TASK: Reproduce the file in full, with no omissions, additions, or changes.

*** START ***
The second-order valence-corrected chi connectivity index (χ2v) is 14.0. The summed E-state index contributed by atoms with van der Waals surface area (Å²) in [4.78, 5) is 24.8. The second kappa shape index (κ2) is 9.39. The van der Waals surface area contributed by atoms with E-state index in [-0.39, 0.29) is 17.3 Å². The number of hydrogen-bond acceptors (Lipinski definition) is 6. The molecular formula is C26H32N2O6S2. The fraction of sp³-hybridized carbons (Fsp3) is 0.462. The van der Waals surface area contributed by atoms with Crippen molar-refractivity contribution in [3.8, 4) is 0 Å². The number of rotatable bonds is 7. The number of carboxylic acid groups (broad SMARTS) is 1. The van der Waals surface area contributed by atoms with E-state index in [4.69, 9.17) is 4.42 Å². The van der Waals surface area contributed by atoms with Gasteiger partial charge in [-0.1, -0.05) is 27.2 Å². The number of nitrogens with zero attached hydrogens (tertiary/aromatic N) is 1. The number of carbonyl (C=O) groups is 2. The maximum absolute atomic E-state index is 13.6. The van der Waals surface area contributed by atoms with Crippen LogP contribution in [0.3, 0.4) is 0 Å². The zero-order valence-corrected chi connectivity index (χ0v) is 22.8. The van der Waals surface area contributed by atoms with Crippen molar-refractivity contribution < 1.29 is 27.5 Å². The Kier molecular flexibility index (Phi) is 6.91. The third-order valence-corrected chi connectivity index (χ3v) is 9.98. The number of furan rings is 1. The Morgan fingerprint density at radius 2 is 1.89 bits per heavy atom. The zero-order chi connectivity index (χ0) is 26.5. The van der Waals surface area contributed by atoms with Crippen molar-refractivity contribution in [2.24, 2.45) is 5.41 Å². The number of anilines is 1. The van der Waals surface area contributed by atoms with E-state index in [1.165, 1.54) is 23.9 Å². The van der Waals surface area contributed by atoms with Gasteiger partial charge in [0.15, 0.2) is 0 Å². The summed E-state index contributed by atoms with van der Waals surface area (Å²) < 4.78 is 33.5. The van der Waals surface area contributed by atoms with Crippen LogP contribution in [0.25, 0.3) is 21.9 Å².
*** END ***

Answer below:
The second-order valence-corrected chi connectivity index (χ2v) is 14.0. The summed E-state index contributed by atoms with van der Waals surface area (Å²) in [4.78, 5) is 24.8. The second kappa shape index (κ2) is 9.39. The van der Waals surface area contributed by atoms with E-state index in [-0.39, 0.29) is 17.3 Å². The number of hydrogen-bond acceptors (Lipinski definition) is 6. The molecular formula is C26H32N2O6S2. The fraction of sp³-hybridized carbons (Fsp3) is 0.462. The van der Waals surface area contributed by atoms with Crippen molar-refractivity contribution in [3.8, 4) is 0 Å². The number of rotatable bonds is 7. The number of carboxylic acid groups (broad SMARTS) is 1. The van der Waals surface area contributed by atoms with E-state index in [4.69, 9.17) is 4.42 Å². The van der Waals surface area contributed by atoms with Gasteiger partial charge in [-0.1, -0.05) is 27.2 Å². The number of nitrogens with zero attached hydrogens (tertiary/aromatic N) is 1. The number of carbonyl (C=O) groups is 2. The maximum absolute atomic E-state index is 13.6. The van der Waals surface area contributed by atoms with Crippen LogP contribution in [0.3, 0.4) is 0 Å². The zero-order valence-corrected chi connectivity index (χ0v) is 22.8. The van der Waals surface area contributed by atoms with Crippen molar-refractivity contribution < 1.29 is 27.5 Å². The Kier molecular flexibility index (Phi) is 6.91. The third-order valence-corrected chi connectivity index (χ3v) is 9.98. The number of furan rings is 1. The Morgan fingerprint density at radius 2 is 1.89 bits per heavy atom. The zero-order chi connectivity index (χ0) is 26.5. The van der Waals surface area contributed by atoms with Crippen molar-refractivity contribution in [2.24, 2.45) is 5.41 Å². The number of anilines is 1. The van der Waals surface area contributed by atoms with E-state index in [1.165, 1.54) is 23.9 Å². The van der Waals surface area contributed by atoms with Gasteiger partial charge in [0.15, 0.2) is 0 Å². The summed E-state index contributed by atoms with van der Waals surface area (Å²) < 4.78 is 33.5. The van der Waals surface area contributed by atoms with Crippen LogP contribution in [0.25, 0.3) is 21.9 Å².